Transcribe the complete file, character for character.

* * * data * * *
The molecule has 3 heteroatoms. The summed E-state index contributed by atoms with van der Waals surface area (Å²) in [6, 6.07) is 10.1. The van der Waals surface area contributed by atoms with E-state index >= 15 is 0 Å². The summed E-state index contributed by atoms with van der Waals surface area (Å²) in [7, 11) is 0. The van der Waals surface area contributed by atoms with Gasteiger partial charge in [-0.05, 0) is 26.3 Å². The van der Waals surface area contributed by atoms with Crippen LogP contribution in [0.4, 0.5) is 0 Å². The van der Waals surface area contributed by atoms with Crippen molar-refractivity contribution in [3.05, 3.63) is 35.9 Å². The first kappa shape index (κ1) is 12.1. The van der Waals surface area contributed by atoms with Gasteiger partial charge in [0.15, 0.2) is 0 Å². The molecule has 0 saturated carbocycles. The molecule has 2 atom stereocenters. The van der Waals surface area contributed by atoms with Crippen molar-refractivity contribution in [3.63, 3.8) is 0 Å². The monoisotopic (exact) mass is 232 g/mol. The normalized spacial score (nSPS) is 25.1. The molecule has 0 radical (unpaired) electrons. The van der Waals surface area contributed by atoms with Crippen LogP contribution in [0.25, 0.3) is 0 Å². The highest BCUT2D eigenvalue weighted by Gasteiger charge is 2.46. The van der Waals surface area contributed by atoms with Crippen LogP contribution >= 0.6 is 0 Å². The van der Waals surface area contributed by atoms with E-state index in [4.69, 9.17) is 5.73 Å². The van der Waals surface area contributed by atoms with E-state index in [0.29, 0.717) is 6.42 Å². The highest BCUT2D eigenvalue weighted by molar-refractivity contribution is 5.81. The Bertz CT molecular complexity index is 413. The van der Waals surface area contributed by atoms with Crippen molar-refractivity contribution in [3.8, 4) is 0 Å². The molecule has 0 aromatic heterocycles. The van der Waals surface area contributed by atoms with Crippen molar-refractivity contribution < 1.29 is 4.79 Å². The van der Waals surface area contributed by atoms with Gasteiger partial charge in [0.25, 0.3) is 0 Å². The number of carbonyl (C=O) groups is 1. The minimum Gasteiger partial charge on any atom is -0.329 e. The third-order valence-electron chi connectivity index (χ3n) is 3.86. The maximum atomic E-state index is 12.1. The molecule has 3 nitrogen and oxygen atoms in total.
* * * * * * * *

The molecule has 3 heteroatoms. The summed E-state index contributed by atoms with van der Waals surface area (Å²) in [6, 6.07) is 10.1. The van der Waals surface area contributed by atoms with E-state index >= 15 is 0 Å². The summed E-state index contributed by atoms with van der Waals surface area (Å²) in [7, 11) is 0. The van der Waals surface area contributed by atoms with Gasteiger partial charge in [-0.05, 0) is 26.3 Å². The van der Waals surface area contributed by atoms with Crippen LogP contribution in [0.4, 0.5) is 0 Å². The van der Waals surface area contributed by atoms with Crippen molar-refractivity contribution in [3.05, 3.63) is 35.9 Å². The first kappa shape index (κ1) is 12.1. The van der Waals surface area contributed by atoms with Gasteiger partial charge in [0.15, 0.2) is 0 Å². The molecule has 0 saturated carbocycles. The molecule has 2 atom stereocenters. The van der Waals surface area contributed by atoms with Crippen molar-refractivity contribution in [3.63, 3.8) is 0 Å². The monoisotopic (exact) mass is 232 g/mol. The normalized spacial score (nSPS) is 25.1. The molecule has 0 radical (unpaired) electrons. The van der Waals surface area contributed by atoms with Crippen LogP contribution in [0.25, 0.3) is 0 Å². The highest BCUT2D eigenvalue weighted by Gasteiger charge is 2.46. The van der Waals surface area contributed by atoms with Crippen LogP contribution >= 0.6 is 0 Å². The van der Waals surface area contributed by atoms with E-state index in [4.69, 9.17) is 5.73 Å². The van der Waals surface area contributed by atoms with E-state index in [0.29, 0.717) is 6.42 Å². The highest BCUT2D eigenvalue weighted by molar-refractivity contribution is 5.81. The Bertz CT molecular complexity index is 413. The van der Waals surface area contributed by atoms with Crippen molar-refractivity contribution in [3.8, 4) is 0 Å². The molecule has 0 aromatic heterocycles. The van der Waals surface area contributed by atoms with Crippen molar-refractivity contribution < 1.29 is 4.79 Å². The van der Waals surface area contributed by atoms with Gasteiger partial charge in [0.25, 0.3) is 0 Å². The number of carbonyl (C=O) groups is 1. The minimum Gasteiger partial charge on any atom is -0.329 e. The third-order valence-electron chi connectivity index (χ3n) is 3.86. The maximum atomic E-state index is 12.1. The molecule has 3 nitrogen and oxygen atoms in total.